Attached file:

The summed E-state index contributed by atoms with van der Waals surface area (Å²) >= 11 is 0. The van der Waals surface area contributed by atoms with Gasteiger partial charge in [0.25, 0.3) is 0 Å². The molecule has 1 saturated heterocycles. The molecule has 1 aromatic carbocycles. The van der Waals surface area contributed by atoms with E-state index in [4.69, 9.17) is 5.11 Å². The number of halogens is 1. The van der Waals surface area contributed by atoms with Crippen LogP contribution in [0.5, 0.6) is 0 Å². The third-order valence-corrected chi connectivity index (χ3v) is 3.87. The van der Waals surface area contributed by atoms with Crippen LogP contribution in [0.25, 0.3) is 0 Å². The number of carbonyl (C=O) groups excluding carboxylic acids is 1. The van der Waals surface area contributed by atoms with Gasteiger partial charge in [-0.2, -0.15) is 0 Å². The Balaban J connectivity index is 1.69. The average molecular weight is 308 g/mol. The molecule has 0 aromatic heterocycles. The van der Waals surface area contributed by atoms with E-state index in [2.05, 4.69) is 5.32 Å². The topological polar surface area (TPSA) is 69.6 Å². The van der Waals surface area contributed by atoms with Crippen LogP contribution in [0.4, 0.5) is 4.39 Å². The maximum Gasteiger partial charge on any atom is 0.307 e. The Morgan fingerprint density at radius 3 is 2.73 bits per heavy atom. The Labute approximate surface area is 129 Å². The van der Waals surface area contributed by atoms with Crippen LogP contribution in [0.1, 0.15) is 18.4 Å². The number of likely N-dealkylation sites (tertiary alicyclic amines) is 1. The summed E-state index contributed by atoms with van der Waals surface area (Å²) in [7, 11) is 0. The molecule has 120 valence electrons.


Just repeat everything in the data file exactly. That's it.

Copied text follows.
The summed E-state index contributed by atoms with van der Waals surface area (Å²) >= 11 is 0. The van der Waals surface area contributed by atoms with Gasteiger partial charge in [0.25, 0.3) is 0 Å². The molecule has 1 saturated heterocycles. The molecule has 1 aromatic carbocycles. The van der Waals surface area contributed by atoms with E-state index in [4.69, 9.17) is 5.11 Å². The number of halogens is 1. The van der Waals surface area contributed by atoms with Crippen LogP contribution in [0.5, 0.6) is 0 Å². The third-order valence-corrected chi connectivity index (χ3v) is 3.87. The van der Waals surface area contributed by atoms with Crippen LogP contribution in [0.25, 0.3) is 0 Å². The number of carbonyl (C=O) groups excluding carboxylic acids is 1. The van der Waals surface area contributed by atoms with Gasteiger partial charge in [-0.2, -0.15) is 0 Å². The Balaban J connectivity index is 1.69. The average molecular weight is 308 g/mol. The molecule has 0 aromatic heterocycles. The van der Waals surface area contributed by atoms with E-state index in [2.05, 4.69) is 5.32 Å². The topological polar surface area (TPSA) is 69.6 Å². The van der Waals surface area contributed by atoms with Crippen LogP contribution in [0.4, 0.5) is 4.39 Å². The maximum Gasteiger partial charge on any atom is 0.307 e. The Morgan fingerprint density at radius 3 is 2.73 bits per heavy atom. The Labute approximate surface area is 129 Å². The van der Waals surface area contributed by atoms with Crippen LogP contribution in [0.1, 0.15) is 18.4 Å². The number of likely N-dealkylation sites (tertiary alicyclic amines) is 1. The summed E-state index contributed by atoms with van der Waals surface area (Å²) in [7, 11) is 0. The molecule has 120 valence electrons.